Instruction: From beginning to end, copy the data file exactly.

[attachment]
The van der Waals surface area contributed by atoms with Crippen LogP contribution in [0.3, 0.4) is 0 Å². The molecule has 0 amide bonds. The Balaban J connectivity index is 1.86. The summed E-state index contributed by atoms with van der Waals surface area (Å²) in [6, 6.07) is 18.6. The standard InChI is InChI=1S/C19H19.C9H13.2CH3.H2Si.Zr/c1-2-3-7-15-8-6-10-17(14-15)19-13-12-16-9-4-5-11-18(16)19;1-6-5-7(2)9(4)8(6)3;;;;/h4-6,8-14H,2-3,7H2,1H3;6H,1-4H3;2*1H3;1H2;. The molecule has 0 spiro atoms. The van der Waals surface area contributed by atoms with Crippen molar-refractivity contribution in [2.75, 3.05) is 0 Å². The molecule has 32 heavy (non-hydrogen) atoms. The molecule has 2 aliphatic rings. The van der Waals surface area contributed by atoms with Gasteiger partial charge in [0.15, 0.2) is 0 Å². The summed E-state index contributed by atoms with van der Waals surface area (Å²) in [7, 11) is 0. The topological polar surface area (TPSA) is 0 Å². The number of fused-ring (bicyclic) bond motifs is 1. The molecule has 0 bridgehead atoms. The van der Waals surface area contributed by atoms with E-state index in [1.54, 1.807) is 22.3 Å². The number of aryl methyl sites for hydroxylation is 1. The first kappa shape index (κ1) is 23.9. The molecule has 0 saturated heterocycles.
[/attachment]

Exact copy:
The van der Waals surface area contributed by atoms with Crippen LogP contribution in [0.3, 0.4) is 0 Å². The molecule has 0 amide bonds. The Balaban J connectivity index is 1.86. The summed E-state index contributed by atoms with van der Waals surface area (Å²) in [6, 6.07) is 18.6. The standard InChI is InChI=1S/C19H19.C9H13.2CH3.H2Si.Zr/c1-2-3-7-15-8-6-10-17(14-15)19-13-12-16-9-4-5-11-18(16)19;1-6-5-7(2)9(4)8(6)3;;;;/h4-6,8-14H,2-3,7H2,1H3;6H,1-4H3;2*1H3;1H2;. The molecule has 0 spiro atoms. The van der Waals surface area contributed by atoms with Crippen molar-refractivity contribution in [2.75, 3.05) is 0 Å². The molecule has 32 heavy (non-hydrogen) atoms. The molecule has 2 aliphatic rings. The van der Waals surface area contributed by atoms with Gasteiger partial charge in [0.15, 0.2) is 0 Å². The summed E-state index contributed by atoms with van der Waals surface area (Å²) in [7, 11) is 0. The topological polar surface area (TPSA) is 0 Å². The number of fused-ring (bicyclic) bond motifs is 1. The molecule has 0 bridgehead atoms. The van der Waals surface area contributed by atoms with E-state index in [1.54, 1.807) is 22.3 Å². The number of aryl methyl sites for hydroxylation is 1. The first kappa shape index (κ1) is 23.9. The molecule has 0 saturated heterocycles.